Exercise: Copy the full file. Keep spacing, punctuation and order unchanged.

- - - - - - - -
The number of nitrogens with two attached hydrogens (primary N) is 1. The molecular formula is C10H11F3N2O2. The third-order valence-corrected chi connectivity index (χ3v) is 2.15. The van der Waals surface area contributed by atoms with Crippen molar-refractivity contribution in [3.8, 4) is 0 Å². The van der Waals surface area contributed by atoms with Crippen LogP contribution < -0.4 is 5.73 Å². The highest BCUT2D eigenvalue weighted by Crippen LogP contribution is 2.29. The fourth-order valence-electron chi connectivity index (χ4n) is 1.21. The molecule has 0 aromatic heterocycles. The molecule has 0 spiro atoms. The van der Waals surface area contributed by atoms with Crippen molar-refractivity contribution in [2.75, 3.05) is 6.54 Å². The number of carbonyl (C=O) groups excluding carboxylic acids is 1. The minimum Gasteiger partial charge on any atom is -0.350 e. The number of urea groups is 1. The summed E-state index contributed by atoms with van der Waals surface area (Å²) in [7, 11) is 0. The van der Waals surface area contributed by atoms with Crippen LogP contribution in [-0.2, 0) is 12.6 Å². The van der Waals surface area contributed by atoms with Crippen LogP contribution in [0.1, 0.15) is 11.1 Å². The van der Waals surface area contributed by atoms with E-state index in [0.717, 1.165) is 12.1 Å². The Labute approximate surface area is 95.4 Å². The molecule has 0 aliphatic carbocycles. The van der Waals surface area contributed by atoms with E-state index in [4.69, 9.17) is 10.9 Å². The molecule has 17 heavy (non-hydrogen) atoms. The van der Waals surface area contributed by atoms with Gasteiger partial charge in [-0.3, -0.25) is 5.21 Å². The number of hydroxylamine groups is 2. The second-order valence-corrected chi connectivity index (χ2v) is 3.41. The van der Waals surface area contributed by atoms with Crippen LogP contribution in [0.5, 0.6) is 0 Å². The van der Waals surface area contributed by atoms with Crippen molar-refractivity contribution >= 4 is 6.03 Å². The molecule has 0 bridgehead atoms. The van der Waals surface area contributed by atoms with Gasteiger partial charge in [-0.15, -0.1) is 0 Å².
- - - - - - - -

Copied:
The number of nitrogens with two attached hydrogens (primary N) is 1. The molecular formula is C10H11F3N2O2. The third-order valence-corrected chi connectivity index (χ3v) is 2.15. The van der Waals surface area contributed by atoms with Crippen molar-refractivity contribution in [3.8, 4) is 0 Å². The van der Waals surface area contributed by atoms with Crippen LogP contribution < -0.4 is 5.73 Å². The highest BCUT2D eigenvalue weighted by Crippen LogP contribution is 2.29. The fourth-order valence-electron chi connectivity index (χ4n) is 1.21. The molecule has 0 aromatic heterocycles. The molecule has 0 spiro atoms. The van der Waals surface area contributed by atoms with Crippen molar-refractivity contribution in [2.75, 3.05) is 6.54 Å². The number of carbonyl (C=O) groups excluding carboxylic acids is 1. The minimum Gasteiger partial charge on any atom is -0.350 e. The number of urea groups is 1. The summed E-state index contributed by atoms with van der Waals surface area (Å²) in [7, 11) is 0. The van der Waals surface area contributed by atoms with Crippen LogP contribution in [-0.2, 0) is 12.6 Å². The van der Waals surface area contributed by atoms with Crippen LogP contribution in [0.1, 0.15) is 11.1 Å². The van der Waals surface area contributed by atoms with E-state index in [0.717, 1.165) is 12.1 Å². The Labute approximate surface area is 95.4 Å². The molecule has 0 aliphatic carbocycles. The van der Waals surface area contributed by atoms with E-state index in [4.69, 9.17) is 10.9 Å². The molecule has 17 heavy (non-hydrogen) atoms. The van der Waals surface area contributed by atoms with Gasteiger partial charge in [-0.3, -0.25) is 5.21 Å². The number of hydroxylamine groups is 2. The second-order valence-corrected chi connectivity index (χ2v) is 3.41. The van der Waals surface area contributed by atoms with Crippen LogP contribution in [0.5, 0.6) is 0 Å². The van der Waals surface area contributed by atoms with Crippen molar-refractivity contribution >= 4 is 6.03 Å². The molecule has 0 bridgehead atoms. The van der Waals surface area contributed by atoms with Gasteiger partial charge in [-0.15, -0.1) is 0 Å².